Down Syndrome: “Bill Davies”

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When our son Bill was born we had no idea what an extraordinary journey we were embarking upon. It has been one fraught with times of fear, disappointment, sadness, frustration and many roadblocks. However, the joy, the good times and his amazing success in all of his endeavors have far outweighed the bad. He has opened a whole new world to us we have watched him grow, learn, and develop into the very kind and caring young man he is today.

At birth, Bill was diagnosed with Down Syndrome and the pediatrician advised us to put him into a institution as he would never be capable of learning anything. We ignored his prediction. He was a child that had been given to us and we wanted to do our best for him and raise him the same as any other child.

I began doing my own research; it took three and a half years to find the things that worked. Doctors and educators in our province were unable to give me the information I needed or provide the programs that were effective. The first useful therapy I learned of was Cell Therapy provided by a doctor from Germany. This therapy helps to correct a metabolic error in people with Down Syndrome that causes the retardation of growth and development of the brain and other organs. Shortly after starting Bill on this therapy we learned of the National Association for Child Development in the United States. This was under the direction of Robert Doman who did neurological assessments and set up individual teaching programs, which were done at home. We began taking Bill to the US every tree months for assessments. Changes to his home teaching program, which was designed specifically for his stage of development, were made as he progressed. The program consisted of exercises and activities of stimulation for brain development as well as academic skills.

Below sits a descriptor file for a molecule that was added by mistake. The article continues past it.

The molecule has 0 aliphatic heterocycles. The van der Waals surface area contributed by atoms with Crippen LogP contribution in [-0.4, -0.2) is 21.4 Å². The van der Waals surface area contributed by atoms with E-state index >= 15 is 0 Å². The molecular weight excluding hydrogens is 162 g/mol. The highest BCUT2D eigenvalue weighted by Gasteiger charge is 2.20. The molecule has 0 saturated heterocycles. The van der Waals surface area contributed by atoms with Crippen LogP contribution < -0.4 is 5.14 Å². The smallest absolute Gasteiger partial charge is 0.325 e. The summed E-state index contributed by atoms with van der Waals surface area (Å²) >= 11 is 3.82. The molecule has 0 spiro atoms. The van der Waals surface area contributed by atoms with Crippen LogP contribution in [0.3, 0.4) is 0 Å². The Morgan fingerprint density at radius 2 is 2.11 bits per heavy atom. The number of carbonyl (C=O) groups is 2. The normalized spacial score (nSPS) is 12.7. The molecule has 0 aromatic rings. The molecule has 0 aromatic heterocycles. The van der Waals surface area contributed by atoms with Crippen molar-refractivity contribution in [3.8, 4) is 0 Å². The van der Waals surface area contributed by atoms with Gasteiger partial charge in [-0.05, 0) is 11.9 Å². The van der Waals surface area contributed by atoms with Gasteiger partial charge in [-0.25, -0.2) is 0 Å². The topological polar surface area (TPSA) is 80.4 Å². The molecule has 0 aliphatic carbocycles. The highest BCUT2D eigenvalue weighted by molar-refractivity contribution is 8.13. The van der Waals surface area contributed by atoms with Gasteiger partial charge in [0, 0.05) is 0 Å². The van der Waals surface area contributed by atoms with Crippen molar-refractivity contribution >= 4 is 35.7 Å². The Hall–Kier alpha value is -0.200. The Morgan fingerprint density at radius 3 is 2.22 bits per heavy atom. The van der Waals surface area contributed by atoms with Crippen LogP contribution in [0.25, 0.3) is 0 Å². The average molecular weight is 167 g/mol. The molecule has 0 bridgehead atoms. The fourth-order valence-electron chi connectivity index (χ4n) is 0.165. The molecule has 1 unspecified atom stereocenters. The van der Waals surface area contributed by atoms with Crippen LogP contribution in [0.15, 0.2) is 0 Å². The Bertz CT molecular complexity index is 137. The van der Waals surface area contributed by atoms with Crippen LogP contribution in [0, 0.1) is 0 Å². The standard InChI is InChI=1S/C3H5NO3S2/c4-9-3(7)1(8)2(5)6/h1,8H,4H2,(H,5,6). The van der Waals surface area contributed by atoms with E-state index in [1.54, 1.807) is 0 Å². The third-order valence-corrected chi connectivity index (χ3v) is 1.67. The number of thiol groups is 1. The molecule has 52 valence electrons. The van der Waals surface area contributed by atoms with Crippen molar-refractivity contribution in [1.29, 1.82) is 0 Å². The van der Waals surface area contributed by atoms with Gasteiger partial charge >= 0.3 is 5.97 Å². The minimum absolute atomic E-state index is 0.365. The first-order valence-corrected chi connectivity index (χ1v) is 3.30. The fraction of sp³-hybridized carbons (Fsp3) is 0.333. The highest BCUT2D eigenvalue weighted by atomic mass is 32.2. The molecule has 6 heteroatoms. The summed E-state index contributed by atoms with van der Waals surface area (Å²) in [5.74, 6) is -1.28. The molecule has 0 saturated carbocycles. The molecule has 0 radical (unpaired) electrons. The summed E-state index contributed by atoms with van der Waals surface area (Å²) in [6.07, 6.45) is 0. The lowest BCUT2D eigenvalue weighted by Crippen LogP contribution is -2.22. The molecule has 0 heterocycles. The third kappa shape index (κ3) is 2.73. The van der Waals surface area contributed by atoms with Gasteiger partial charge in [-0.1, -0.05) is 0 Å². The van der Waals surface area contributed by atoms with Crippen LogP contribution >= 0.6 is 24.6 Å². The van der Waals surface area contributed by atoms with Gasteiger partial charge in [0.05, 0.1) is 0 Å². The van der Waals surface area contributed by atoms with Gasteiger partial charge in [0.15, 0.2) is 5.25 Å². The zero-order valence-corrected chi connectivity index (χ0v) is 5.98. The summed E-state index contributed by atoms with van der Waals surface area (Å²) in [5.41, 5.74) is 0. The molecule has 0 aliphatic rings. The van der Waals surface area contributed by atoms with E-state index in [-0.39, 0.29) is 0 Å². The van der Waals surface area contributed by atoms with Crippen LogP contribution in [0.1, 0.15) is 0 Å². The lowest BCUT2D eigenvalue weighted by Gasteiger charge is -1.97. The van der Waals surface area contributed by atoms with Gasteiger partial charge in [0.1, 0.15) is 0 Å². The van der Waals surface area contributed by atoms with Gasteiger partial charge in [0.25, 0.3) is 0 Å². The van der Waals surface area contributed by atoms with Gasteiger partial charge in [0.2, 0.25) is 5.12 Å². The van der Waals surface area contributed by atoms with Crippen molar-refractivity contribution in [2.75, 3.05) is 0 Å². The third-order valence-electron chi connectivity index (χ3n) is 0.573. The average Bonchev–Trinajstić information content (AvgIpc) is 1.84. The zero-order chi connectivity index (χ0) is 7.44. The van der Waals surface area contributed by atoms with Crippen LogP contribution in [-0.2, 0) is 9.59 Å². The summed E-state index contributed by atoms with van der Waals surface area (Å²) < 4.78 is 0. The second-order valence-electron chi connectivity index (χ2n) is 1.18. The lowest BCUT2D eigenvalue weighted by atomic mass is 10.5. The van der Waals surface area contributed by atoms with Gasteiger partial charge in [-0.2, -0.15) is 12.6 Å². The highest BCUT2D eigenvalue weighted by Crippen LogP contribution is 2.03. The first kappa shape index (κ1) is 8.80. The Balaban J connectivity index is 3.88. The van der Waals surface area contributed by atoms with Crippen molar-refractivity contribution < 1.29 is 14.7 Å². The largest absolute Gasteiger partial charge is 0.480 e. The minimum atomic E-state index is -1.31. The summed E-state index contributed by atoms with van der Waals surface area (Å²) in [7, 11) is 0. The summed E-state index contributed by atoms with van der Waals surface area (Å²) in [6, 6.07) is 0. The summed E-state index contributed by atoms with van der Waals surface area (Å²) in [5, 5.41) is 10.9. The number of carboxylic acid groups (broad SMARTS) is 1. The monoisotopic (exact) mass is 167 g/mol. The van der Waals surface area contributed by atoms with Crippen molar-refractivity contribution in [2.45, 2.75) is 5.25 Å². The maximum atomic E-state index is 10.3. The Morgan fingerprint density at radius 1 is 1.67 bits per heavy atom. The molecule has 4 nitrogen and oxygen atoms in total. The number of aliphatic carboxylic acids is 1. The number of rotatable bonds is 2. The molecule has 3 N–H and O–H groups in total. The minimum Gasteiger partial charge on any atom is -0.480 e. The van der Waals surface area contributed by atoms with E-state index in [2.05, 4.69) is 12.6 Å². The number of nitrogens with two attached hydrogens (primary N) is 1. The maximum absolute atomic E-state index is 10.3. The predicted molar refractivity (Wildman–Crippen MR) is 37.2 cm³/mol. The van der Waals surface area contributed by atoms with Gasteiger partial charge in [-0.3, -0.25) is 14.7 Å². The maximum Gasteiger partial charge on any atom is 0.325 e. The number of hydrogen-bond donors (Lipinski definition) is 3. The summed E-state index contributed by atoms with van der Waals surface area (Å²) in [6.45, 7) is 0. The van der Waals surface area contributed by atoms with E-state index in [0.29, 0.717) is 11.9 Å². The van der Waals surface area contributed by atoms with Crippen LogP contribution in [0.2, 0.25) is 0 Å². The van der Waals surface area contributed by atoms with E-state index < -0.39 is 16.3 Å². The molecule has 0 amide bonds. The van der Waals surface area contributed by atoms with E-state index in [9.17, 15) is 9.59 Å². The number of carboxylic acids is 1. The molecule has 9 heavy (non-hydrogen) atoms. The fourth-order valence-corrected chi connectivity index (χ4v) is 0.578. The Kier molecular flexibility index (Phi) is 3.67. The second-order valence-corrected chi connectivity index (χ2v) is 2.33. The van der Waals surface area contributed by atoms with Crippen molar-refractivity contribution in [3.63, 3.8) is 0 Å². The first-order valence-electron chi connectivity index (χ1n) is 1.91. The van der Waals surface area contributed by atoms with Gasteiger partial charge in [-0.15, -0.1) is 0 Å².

Bill was 4yrs. 2 mos. When he started the program and within three months was reading his first Lady Bird books. He also knew the alphabet, both upper and lower case, and was learning to count and recognize numbers.

At age 6 yrs. 1 mos. he entered public school in Grade 1. He was quite a good reader by this time which was very interesting as none of his classmates, who were several months older, had yet begun to read.

In the elementary grades the teachers had no expectations for him in regards to learning but we continued with the neurological assessments and followed programs and activities that were advised. While they were having him do adding and subtracting at school he was already doing multiplication and division at home. The teachers did not have him learning cursive at school as they thought it would be too difficult for him and was unnecessary. We disagreed and he proceeded to learn at home. In grade 6 he was not able to read music. He was disappointed so I asked if he could take piano lessons instead. He started piano lessons the middle of October and by the end of December he was playing well enough to play two selections for the Christmas concert. He went on to finish Book 4 of the Leila Fletcher music course at which time his teacher retired. In Grade 7 students were to begin learning French. Again, Bill was to be omitted. We demanded that he at least be allowed to try. The mark he made on his first examination was 76%; as a result he went on to take three years of French.

Bill continued to have neurological assessments and followed the home teaching program along with regular school all the way through Grade 12. He did very well with all subjects at school and in spite of the fact that the teachers predicted that he would never be able to do anything with math, except add and subtract, he seemed to have a good understanding of math concepts and was able to do some algebra.

Bill graduated from high school in 1998 at age 17yrs. He gave the welcoming address at the beginning of the exercises and the thank you speech at the end of the program.

We didn’t know just what our next stop would be but he continued learning at home as he had hopes of going on to College or University.